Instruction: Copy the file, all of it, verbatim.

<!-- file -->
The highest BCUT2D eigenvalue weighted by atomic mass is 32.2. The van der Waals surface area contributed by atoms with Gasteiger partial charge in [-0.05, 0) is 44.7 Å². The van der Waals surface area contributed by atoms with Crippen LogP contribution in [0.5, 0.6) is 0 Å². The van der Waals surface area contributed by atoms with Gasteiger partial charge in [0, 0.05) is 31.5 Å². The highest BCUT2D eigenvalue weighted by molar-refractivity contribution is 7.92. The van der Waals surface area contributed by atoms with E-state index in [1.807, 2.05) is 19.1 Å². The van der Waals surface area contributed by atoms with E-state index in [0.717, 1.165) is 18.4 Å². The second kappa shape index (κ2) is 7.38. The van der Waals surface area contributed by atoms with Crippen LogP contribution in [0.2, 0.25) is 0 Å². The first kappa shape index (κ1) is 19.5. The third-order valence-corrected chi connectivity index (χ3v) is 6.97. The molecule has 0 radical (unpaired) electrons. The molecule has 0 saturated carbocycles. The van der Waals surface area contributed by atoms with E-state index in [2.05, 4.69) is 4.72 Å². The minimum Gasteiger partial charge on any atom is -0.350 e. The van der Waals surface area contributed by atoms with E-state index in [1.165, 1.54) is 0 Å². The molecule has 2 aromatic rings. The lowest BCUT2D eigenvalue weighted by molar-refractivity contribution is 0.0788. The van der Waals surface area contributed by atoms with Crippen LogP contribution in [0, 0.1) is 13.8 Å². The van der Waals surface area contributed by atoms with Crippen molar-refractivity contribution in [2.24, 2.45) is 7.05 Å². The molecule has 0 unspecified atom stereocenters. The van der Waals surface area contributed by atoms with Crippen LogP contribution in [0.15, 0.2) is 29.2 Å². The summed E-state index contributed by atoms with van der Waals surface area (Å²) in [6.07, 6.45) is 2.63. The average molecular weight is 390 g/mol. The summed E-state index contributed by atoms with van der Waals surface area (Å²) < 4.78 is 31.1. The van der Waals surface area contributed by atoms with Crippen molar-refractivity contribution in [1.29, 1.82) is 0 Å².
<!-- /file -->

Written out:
The highest BCUT2D eigenvalue weighted by atomic mass is 32.2. The van der Waals surface area contributed by atoms with Gasteiger partial charge in [-0.05, 0) is 44.7 Å². The van der Waals surface area contributed by atoms with Crippen LogP contribution in [0.5, 0.6) is 0 Å². The van der Waals surface area contributed by atoms with Gasteiger partial charge in [0, 0.05) is 31.5 Å². The highest BCUT2D eigenvalue weighted by molar-refractivity contribution is 7.92. The van der Waals surface area contributed by atoms with E-state index in [1.807, 2.05) is 19.1 Å². The van der Waals surface area contributed by atoms with E-state index in [0.717, 1.165) is 18.4 Å². The second kappa shape index (κ2) is 7.38. The van der Waals surface area contributed by atoms with Crippen LogP contribution in [0.2, 0.25) is 0 Å². The first kappa shape index (κ1) is 19.5. The third-order valence-corrected chi connectivity index (χ3v) is 6.97. The molecule has 0 radical (unpaired) electrons. The molecule has 0 saturated carbocycles. The van der Waals surface area contributed by atoms with E-state index in [2.05, 4.69) is 4.72 Å². The minimum Gasteiger partial charge on any atom is -0.350 e. The van der Waals surface area contributed by atoms with E-state index in [1.165, 1.54) is 0 Å². The molecule has 2 aromatic rings. The lowest BCUT2D eigenvalue weighted by molar-refractivity contribution is 0.0788. The van der Waals surface area contributed by atoms with Crippen LogP contribution in [0, 0.1) is 13.8 Å². The van der Waals surface area contributed by atoms with Crippen molar-refractivity contribution in [2.24, 2.45) is 7.05 Å². The molecule has 0 unspecified atom stereocenters. The van der Waals surface area contributed by atoms with Crippen LogP contribution in [0.15, 0.2) is 29.2 Å². The summed E-state index contributed by atoms with van der Waals surface area (Å²) in [6.07, 6.45) is 2.63. The average molecular weight is 390 g/mol. The summed E-state index contributed by atoms with van der Waals surface area (Å²) < 4.78 is 31.1. The van der Waals surface area contributed by atoms with Crippen molar-refractivity contribution in [1.29, 1.82) is 0 Å².